In a NY Times editorial, state lawmakers are exhorted to “find their spine” on prison reform. While praising Schwarzenegger for his commitment to spend more on education than on prisons, the editorial blasts his alternative proposals to pass yet another constitutional amendment to limit state spending or to privatize the entire prison system.
The paper claims that privatization may lead to savings, but predicts that private corporations would seek profit at the expense of high-quality inmate care. It also points out that any constitutional amendment to limit prison spending would prove fruitless if the surplus prison population is not properly addressed.
The Times cites misguided sentencing policies, an excessive number of minor offenders, and a powerful corrections officers’ lobby as the primary culprits in the golden state’s extremely costly and inefficient prison system.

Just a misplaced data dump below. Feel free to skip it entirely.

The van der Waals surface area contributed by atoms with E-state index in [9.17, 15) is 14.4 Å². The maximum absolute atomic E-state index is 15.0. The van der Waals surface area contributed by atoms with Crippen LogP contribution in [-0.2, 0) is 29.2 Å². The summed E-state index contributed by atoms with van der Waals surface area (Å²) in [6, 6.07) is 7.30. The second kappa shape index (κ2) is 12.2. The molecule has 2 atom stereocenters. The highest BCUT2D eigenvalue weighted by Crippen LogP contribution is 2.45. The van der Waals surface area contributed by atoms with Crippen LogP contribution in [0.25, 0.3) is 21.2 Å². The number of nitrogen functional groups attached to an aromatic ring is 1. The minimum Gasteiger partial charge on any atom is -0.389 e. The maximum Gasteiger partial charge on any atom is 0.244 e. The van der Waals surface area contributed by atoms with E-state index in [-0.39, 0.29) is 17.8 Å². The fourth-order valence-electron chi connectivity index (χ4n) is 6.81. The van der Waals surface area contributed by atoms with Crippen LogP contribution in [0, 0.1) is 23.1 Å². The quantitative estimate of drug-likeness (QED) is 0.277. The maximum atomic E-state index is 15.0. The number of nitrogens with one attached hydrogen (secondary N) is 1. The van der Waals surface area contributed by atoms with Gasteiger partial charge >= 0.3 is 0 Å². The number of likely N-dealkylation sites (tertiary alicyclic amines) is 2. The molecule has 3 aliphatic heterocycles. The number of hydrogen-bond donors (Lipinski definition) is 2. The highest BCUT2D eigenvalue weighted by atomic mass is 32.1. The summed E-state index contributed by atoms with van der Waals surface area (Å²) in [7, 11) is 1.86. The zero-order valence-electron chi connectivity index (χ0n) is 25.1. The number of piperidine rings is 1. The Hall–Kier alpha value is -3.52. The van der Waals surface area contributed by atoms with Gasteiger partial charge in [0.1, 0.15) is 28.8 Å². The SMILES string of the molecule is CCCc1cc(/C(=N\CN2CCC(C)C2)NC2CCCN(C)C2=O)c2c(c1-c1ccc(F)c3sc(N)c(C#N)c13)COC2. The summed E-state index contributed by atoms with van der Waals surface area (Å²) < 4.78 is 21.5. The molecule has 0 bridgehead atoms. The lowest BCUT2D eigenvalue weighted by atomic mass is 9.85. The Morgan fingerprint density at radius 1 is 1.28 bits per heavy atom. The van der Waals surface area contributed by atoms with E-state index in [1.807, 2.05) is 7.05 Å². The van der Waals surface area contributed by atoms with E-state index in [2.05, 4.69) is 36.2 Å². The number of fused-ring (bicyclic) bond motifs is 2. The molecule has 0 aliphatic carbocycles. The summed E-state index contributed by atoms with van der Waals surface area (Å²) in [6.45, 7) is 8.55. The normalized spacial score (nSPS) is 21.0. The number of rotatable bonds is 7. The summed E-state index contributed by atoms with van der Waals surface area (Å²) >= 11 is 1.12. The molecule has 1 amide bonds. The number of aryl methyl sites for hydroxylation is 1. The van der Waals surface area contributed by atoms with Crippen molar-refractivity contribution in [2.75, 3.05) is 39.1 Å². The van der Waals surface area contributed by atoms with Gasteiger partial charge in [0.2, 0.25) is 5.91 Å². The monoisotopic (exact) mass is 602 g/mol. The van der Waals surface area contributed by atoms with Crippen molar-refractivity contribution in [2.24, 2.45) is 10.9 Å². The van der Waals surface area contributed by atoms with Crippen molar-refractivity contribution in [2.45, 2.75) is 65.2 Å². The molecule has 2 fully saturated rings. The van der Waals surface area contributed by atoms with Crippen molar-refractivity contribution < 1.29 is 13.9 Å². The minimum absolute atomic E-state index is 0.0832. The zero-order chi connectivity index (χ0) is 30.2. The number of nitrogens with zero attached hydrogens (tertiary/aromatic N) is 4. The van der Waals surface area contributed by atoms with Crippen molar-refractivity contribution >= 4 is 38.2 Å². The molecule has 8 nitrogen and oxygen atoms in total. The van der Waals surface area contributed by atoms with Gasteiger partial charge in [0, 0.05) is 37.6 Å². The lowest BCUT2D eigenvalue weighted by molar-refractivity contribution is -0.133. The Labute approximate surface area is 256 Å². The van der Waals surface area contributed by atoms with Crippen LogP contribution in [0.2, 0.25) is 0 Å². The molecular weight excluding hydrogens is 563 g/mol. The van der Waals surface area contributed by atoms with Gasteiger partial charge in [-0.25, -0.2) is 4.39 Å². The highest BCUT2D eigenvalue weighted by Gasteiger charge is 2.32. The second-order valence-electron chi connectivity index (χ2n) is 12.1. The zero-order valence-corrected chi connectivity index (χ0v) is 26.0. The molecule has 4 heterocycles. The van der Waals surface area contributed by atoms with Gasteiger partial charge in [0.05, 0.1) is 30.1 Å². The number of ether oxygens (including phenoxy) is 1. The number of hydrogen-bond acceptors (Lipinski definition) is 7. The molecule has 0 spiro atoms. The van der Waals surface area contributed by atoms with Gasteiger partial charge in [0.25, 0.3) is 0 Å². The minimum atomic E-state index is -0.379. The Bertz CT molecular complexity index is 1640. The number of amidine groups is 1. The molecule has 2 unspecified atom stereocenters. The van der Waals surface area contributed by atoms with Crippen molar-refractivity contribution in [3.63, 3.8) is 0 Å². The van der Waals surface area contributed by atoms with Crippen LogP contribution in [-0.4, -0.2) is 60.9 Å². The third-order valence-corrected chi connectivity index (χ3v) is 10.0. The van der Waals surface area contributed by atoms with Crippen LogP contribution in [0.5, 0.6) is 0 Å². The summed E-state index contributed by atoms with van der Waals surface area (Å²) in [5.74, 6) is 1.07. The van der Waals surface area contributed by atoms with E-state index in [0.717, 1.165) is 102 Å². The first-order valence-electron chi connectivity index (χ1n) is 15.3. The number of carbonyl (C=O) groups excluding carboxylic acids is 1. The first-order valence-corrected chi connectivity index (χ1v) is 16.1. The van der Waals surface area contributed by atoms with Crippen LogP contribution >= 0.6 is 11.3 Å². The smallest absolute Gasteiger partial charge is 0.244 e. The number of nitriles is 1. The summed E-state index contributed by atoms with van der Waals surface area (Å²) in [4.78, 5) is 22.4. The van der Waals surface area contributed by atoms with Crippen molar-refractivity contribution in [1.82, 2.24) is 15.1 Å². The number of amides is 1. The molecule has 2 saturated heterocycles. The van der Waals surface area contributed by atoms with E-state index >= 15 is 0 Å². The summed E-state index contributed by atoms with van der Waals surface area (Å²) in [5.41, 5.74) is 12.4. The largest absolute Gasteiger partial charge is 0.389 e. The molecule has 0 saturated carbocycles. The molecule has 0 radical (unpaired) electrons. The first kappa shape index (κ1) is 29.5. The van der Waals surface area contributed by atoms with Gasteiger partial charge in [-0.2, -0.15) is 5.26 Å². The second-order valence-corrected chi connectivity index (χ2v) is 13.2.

The editorial raises a number of thought provoking issues and attempts to ascertain the root cause of California’s overcrowded prisons. Often, attempts to reform the bloated, inefficient, and expensive system are characterized as “being soft on crime”, but a more objective analysis clearly reveals the urgent necessity for a whole new approach. Much like the current budget crisis, quick fixes and status quo policies have failed to deliver sustained results.
Maintaining public safety, while reducing a bureaucratic nightmare, will require a brand new strategy. Perhaps a closer, more fair-minded look at marijuana legalization could serve as a potential catalyst in thinking outside the box on this critical, fiscal and safety issue.